June 18, 2018
In our transit back to San Diego there is a quiet sense of accomplishment, not only from the wonderful achievements of this cruise, but also because in doing so we contributed foundational work for future ocean studies.
Sensors, actuators, and communication devices are currently pervasive in the cities we live in, and we are definitely evolving towards the “Internet of Things.” This has the potential to improve our quality of life by providing unprecedented capabilities to measure, for example, the quality of the air, among other parameters. The problem is that “instrumenting” cities and human developments is simply not enough to “evaluate” the health of Earth’s life support system. The oceans are an important component of this life support system, and we are still lacking the tools and technologies to study the status of the system’s overall health and functioning. This is even more critical because the oceans are deceptively large and “powerful” from space, but are in fact a “fragile” thin layer of water, with an average depth of 4km in a planet with over 6,000km radius. In fact, all water on Earth would fit in a sphere with a diameter of 860 miles. This is why we need to develop sustained ocean studies with unprecedented spatial and temporal resolution. Ships alone cannot help to achieve these levels of resolution, scale, and economic feasibility.
New Approach with New Technology
This cruise was about demonstrating a novel approach to observe the ocean with multiple underwater, surface, and air vehicles using the R/V Falkor as base and control center. First, we developed and deployed low cost Autonomous Underwater Vehicles (AUV) with 50h+ endurance. Second, we used our Dune-IMC software on all of these vehicles for autonomous control and uniform communications protocols; we did the same with multiple air vehicles, as well as with the autonomous surface vessels used in the expedition. Third, we deployed our Manta communication gateways for communications with all of these vehicles and R/V Falkor using WiFi, acoustic modems, and satellite communications. Finally, we deployed our Neptus/Ripples software from the Science Control Room for advanced situational awareness and high level control, as well as for remote visualization and control over the Internet. Our software toolchain enabled us to control this ensemble of unmanned and manned vehicles in several unprecedented ways, namely operating non-stop for most of the cruise with just one operator in the Control Room.
We started by searching for the Subtropical front, an oceanic feature where two masses of water with different salinities meet. We located the front by using in-situ data collected by autonomous surface vessels – clouds precluded the use of useful satellite imagery, even more so because this salinity-based front is very hard to detect from space. This in-situ data allowed us to circumscribe the operational area to a rectangle of approximately 50 Nm by 50 Nm. We mapped this area for approximately four days, with three AUVs performing coordinated surveys with unprecedented spatial and temporal resolution. This map allowed us to select hotspots for high-resolution surveys with other AUVs equipped with physical and biological sensors, as well as with the rosette from the Falkor taking additional measurements and water samples. Vertical Take-Off and Landing Unmanned Air Vehicles (UAV) were tasked to fly over transects made over these hotspots to collect Infrared Radiation, multi-spectral and visible light imagery, as well as to measure concentrations of Dimethyl sulfide (DMS) in the air (DMS is a proxy for some types of biological activities that may take place at fronts). UAVs were also used as data “mules” to ferry data from distant AUVs to the Falkor, as well as communication gateways for “bent” line-of-sight communications with the AUVs.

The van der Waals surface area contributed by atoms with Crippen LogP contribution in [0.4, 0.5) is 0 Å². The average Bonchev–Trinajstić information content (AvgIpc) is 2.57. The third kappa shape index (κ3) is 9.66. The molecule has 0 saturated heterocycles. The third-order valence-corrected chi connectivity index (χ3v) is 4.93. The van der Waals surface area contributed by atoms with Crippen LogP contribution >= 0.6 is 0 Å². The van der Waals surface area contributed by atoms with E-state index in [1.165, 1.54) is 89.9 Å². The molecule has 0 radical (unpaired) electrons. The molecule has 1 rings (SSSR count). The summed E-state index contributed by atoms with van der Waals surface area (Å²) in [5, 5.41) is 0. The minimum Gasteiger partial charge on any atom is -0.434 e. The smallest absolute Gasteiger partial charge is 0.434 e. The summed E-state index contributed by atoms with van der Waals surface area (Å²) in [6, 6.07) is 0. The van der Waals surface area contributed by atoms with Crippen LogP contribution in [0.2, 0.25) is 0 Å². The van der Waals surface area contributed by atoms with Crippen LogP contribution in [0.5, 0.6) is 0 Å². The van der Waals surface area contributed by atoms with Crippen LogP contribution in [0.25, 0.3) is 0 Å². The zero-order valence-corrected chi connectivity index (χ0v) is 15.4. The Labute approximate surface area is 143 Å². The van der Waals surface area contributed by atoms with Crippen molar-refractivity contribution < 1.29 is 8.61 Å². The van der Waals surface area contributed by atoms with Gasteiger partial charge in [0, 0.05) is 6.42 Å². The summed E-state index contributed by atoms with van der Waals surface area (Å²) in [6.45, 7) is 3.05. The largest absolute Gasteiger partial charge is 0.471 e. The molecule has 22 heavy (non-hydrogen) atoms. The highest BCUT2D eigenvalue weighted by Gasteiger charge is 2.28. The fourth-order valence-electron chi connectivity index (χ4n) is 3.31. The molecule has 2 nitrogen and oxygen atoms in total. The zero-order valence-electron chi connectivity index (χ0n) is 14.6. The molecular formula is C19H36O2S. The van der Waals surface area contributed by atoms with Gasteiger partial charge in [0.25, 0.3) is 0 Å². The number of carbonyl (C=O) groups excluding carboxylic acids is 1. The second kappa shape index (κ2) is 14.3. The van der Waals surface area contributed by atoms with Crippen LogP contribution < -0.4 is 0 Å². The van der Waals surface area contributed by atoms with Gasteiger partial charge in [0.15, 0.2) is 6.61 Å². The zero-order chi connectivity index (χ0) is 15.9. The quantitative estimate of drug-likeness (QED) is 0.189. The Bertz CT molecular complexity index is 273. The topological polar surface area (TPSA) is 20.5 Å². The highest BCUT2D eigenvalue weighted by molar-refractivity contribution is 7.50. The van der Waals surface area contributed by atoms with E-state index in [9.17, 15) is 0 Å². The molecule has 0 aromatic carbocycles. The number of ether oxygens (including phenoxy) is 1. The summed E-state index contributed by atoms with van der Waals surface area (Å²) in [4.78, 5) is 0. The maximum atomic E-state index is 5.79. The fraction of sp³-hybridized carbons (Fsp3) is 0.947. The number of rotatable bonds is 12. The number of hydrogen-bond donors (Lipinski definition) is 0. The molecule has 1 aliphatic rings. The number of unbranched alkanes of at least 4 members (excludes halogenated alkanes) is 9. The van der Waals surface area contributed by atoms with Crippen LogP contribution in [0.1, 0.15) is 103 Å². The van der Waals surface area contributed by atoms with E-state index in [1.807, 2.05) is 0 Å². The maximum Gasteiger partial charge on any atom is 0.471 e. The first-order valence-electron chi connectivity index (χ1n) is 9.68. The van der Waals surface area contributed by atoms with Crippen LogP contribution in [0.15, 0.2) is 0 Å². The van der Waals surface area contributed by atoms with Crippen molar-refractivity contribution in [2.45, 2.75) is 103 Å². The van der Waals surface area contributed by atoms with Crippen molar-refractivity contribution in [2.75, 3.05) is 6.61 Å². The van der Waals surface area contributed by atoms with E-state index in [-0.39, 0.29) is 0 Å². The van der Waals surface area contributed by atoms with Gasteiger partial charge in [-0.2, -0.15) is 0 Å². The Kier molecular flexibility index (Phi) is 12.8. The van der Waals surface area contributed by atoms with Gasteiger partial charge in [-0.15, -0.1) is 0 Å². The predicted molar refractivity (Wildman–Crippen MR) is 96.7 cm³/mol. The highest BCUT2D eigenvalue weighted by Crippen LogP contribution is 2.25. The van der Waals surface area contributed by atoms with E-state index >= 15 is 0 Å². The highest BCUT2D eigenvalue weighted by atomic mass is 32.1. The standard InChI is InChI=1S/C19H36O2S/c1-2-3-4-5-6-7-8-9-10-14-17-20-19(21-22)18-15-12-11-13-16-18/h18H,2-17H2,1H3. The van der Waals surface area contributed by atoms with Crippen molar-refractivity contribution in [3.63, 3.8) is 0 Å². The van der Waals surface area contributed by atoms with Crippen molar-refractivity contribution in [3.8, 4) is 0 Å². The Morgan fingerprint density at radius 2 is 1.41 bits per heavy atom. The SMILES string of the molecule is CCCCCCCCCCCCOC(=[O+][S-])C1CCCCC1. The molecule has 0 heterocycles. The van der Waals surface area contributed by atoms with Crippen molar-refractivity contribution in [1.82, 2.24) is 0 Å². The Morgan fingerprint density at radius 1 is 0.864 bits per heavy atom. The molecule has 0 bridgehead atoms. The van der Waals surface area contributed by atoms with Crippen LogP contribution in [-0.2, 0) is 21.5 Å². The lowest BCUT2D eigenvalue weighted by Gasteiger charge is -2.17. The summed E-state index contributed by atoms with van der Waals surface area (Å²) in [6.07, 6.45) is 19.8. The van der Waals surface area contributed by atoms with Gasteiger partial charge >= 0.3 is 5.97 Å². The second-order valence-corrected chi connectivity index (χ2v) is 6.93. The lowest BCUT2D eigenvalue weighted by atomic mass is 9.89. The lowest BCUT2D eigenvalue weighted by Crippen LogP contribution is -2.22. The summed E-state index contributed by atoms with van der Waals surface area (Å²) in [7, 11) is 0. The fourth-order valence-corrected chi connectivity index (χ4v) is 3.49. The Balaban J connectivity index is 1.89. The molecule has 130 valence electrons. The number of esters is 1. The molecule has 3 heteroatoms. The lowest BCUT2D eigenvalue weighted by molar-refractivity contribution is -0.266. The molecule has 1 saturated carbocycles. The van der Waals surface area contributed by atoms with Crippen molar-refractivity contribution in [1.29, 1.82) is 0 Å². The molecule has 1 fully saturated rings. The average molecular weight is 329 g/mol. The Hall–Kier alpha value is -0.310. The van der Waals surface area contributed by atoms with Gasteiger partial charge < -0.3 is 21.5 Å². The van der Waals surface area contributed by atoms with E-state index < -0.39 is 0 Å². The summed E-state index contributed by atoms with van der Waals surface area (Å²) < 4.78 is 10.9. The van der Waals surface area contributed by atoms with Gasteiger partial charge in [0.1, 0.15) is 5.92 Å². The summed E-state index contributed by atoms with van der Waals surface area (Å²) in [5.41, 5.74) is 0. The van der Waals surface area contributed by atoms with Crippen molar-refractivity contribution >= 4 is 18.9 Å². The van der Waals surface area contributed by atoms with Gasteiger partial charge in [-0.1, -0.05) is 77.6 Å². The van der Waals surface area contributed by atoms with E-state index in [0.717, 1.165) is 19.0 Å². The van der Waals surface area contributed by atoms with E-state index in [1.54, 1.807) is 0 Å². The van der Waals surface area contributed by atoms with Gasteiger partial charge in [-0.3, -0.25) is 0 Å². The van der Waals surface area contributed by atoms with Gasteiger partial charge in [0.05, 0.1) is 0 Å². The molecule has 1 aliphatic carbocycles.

Achievements Speak Louder Than Words
“The North Pacific Subtropical Front was located precisely as predicted from oceanographic data analysis during the planning phase of this cruise. For the first time ever, a mesoscale filament of a major open-ocean front was mapped with sub-mesoscale resolution using multiple AUVs. A new front-following algorithm (based on a new concept) was designed and successfully tested. The easternmost segment of the North Pacific Subtropical Front was studied in unprecedented detail.” – Igor Belkin.
During most of these deployments, the Falkor was also collecting data along transects located far away from the AUVs. Computational models running on the ship’s supercomputer helped us interpret the data collected by all of our technologies and adapt our sampling strategies. The small human operator footprint of this mission allowed scientists and engineers to go about detailed analysis and decision making with the help of the visualization tools displaying incoming data in close to real-time. This also enabled the development and testing of advanced front tracking algorithms. A resident ethnographer performed a scientific study of the changing work-practice induced by these new tools and technologies.
All in all, our AUVs travelled over 1000 nautical miles underwater for approximately 500 hours; our UAVs performed over 25 flawless flights with a total duration of approximately 10 hours; and our operators and all assets were ready for more.
This post was originally published here.